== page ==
Please Note: This Article is 4 years old. This increases the likelihood that some or all of it's content is now outdated.

Recent research by international property consultants Knight Frank predicts that large-scale landlords – institutional investors and professional landlords – will have invested £50bn into the PRS by 2020; into what is now a £1trillion marketplace.

The Private Rented Sector (PRS) is continuing to grown across the UK. It is dominated by small-scale landlords most owning just one or two rentals. Buy-to-let is now well established as an investment alternative and now represents the biggest form of housing tenure after homeownership, having overtaken the social rented sector in 2013.

The market has doubled in size over the last 15 years or so, boosted by the deregulation of the rental laws in the 1990s, easily available buy-to-let mortgages and a burgeoning of demand for tenancies.

More recently, large-scale investment into the private rented sector (PRS) by funds and institutions, encouraged by government incentives in build-to-rent schemes, is according to Knight Frank’s research, set to treble over the next five years, new research in this report shows.

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Knight Frank claim that their report is the result of “the largest survey of its kind ever conducted” and aims to “give new insight into demand in the privately rented market” and show “the needs and preferences of tenants across the country”.

The Tenant Survey was carried out by YouGov on behalf of Knight Frank and collates the responses of 5,000 people living in privately rented accommodation to identify key trends in the market.

In addition, 16 large-scale investors were interviewed for their intentions, indicating how the market may develop by 2020.

These are the main findings:

  • Investment by large-scale investors in Build-to-Rent is set to triple by 2020, with Knight Frank estimating that total investment will rise to £50 billion over the next five years.
  • Large-scale investors are operating an average gross to net yield of 26% for new Build-to-Rent developments.
  • The majority (53%) of tenants favour a six month or one year tenancy for rented accommodation.
  • More than half (52%) of tenants said living close to work or their place of study is a key priority, and the main reason (30%) for moving between rented properties was to ‘upgrade’ to a nicer or larger property.
  • More than a third (38%) of tenants have lived in five or more rental properties. While the majority of respondents had moved within a mile of their previous property, around a sixth (19%) had moved more than 60 miles, indicating a relocation for work or study, highlighting the flexibility of PRS as a tenure.
  • Nearly a quarter (24%) of Londoners are prepared to pay 50% as a maximum amount of their gross annual income on rent, up from 22% last year.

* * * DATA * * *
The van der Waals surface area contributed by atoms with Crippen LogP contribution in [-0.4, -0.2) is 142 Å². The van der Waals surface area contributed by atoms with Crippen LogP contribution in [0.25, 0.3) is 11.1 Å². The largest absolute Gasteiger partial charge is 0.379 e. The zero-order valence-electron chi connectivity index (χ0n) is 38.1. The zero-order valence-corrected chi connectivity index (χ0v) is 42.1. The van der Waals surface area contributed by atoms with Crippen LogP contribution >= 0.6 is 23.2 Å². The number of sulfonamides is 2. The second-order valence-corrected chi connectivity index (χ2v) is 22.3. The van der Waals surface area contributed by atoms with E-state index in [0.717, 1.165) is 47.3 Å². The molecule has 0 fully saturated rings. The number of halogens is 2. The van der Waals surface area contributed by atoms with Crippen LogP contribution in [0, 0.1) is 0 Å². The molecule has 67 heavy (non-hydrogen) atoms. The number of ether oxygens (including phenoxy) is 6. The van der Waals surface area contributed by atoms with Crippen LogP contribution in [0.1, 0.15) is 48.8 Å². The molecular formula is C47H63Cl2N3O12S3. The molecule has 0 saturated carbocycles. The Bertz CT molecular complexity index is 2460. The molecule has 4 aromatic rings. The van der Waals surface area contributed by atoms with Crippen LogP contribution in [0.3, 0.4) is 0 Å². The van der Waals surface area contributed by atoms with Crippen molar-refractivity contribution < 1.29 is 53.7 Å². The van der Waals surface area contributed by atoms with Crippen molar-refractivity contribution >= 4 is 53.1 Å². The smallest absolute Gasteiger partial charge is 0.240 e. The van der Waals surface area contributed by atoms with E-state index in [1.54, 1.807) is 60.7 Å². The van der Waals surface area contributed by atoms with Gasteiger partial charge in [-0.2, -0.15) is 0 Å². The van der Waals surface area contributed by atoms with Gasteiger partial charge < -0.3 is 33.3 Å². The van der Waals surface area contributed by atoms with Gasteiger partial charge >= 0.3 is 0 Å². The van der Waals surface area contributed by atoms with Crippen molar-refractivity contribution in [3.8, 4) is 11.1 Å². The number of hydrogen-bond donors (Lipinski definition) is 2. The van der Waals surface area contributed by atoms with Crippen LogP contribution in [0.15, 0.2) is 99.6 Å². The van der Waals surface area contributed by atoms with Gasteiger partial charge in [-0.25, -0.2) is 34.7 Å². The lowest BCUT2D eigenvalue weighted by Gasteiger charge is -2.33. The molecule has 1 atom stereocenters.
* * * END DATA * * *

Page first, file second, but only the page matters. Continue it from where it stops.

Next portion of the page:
• A quarter of those living in the PRS do not want to, or don’t know if they want to buy a home in the future. Of those that express a desire to eventually buy a home using a mortgage, less than half are currently saving towards a deposit.
  • A quarter of those living in the private rented sector live alone, while 34% live in a couple without children. Some 43% of 18-24 years olds share with other adults in a ‘flat-share’.

Tenants in the private rented sector say that the most important quality for a landlord or lettings agent is transparency.

Being open with tenants, as well as the ability to respond quickly to queries, are both attributes which are prized more highly than the competitiveness of fees charged by the agency.

Knight Frank Tenant Survey 2015/16, results for tenant preferences for tenancy management in order of priority:

  • 51% – Transparency
  • 50% – Responds to any queries within 24 hours
  • 48% – Straight-forward/honest with tenants
  • 47% – Easily contactable via phone/e-mail
  • 38% – Sends/uses reliable contractors
  • 29% – Ensures repairs and cleanliness in communal areas
  • 22% – Provides support to tenants
  • 16% – Clear out-of-hours contact details
  • 16% – Friendly
  • 10% – Good knowledge of the local area
  • 5% Don’t know/Other

This move to a structural change in the PRS is perhaps a wake-up call for many small-scale private landlords whose buy to let investments have been successful but are now facing competition from the big boys. Rather like the small shops when Tesco came along, competition will improve standards all round, but it could drive some out of business.

Five per cent is still a relatively small sector of the market by 2020, but these professional private operators will be targeting students and professionals; in many ways the “cream” of the lettings market. This could represent serious competition for small-scale buy-to-let in some districts.

To read the full Knight Frank PRS market report see here

Please Note: This Article is 4 years old. This increases the likelihood that some or all of it's content is now outdated.

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